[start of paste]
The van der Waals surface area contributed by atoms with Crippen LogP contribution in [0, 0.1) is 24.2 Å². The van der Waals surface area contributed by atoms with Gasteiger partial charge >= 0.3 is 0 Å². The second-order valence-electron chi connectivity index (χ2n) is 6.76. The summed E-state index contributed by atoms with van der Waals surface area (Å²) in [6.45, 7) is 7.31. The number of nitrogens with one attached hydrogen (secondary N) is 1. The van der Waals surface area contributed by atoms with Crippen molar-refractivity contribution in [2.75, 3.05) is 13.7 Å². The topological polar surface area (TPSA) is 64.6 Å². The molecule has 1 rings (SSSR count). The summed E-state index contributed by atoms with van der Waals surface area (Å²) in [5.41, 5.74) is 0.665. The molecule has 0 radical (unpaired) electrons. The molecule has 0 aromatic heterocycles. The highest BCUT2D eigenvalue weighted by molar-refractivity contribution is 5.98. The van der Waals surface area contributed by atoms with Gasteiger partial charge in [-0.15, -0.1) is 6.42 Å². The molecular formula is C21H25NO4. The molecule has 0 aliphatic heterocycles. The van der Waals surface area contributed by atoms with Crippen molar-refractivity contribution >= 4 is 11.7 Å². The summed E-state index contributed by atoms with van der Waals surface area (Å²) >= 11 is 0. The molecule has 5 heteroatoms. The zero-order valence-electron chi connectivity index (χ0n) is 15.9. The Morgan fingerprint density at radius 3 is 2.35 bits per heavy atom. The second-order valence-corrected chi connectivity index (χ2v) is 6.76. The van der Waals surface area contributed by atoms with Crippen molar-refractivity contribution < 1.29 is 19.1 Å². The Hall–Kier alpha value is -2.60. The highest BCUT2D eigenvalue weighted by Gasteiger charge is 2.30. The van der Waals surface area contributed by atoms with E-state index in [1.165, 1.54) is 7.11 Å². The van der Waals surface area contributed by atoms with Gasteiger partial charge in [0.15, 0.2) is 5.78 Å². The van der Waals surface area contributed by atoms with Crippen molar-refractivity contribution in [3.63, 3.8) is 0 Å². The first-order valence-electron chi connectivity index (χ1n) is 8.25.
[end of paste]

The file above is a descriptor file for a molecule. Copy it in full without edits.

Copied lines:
The van der Waals surface area contributed by atoms with Crippen LogP contribution in [0, 0.1) is 24.2 Å². The van der Waals surface area contributed by atoms with Gasteiger partial charge >= 0.3 is 0 Å². The second-order valence-electron chi connectivity index (χ2n) is 6.76. The summed E-state index contributed by atoms with van der Waals surface area (Å²) in [6.45, 7) is 7.31. The number of nitrogens with one attached hydrogen (secondary N) is 1. The van der Waals surface area contributed by atoms with Crippen molar-refractivity contribution in [2.75, 3.05) is 13.7 Å². The topological polar surface area (TPSA) is 64.6 Å². The molecule has 1 rings (SSSR count). The summed E-state index contributed by atoms with van der Waals surface area (Å²) in [5.41, 5.74) is 0.665. The molecule has 0 radical (unpaired) electrons. The molecule has 0 aromatic heterocycles. The highest BCUT2D eigenvalue weighted by molar-refractivity contribution is 5.98. The van der Waals surface area contributed by atoms with Gasteiger partial charge in [-0.15, -0.1) is 6.42 Å². The molecular formula is C21H25NO4. The molecule has 0 aliphatic heterocycles. The van der Waals surface area contributed by atoms with Crippen molar-refractivity contribution >= 4 is 11.7 Å². The summed E-state index contributed by atoms with van der Waals surface area (Å²) >= 11 is 0. The molecule has 5 heteroatoms. The zero-order valence-electron chi connectivity index (χ0n) is 15.9. The Morgan fingerprint density at radius 3 is 2.35 bits per heavy atom. The second-order valence-corrected chi connectivity index (χ2v) is 6.76. The van der Waals surface area contributed by atoms with Crippen molar-refractivity contribution < 1.29 is 19.1 Å². The Hall–Kier alpha value is -2.60. The highest BCUT2D eigenvalue weighted by Gasteiger charge is 2.30. The van der Waals surface area contributed by atoms with E-state index in [1.165, 1.54) is 7.11 Å². The van der Waals surface area contributed by atoms with Gasteiger partial charge in [0.15, 0.2) is 5.78 Å². The van der Waals surface area contributed by atoms with Crippen molar-refractivity contribution in [3.63, 3.8) is 0 Å². The first-order valence-electron chi connectivity index (χ1n) is 8.25.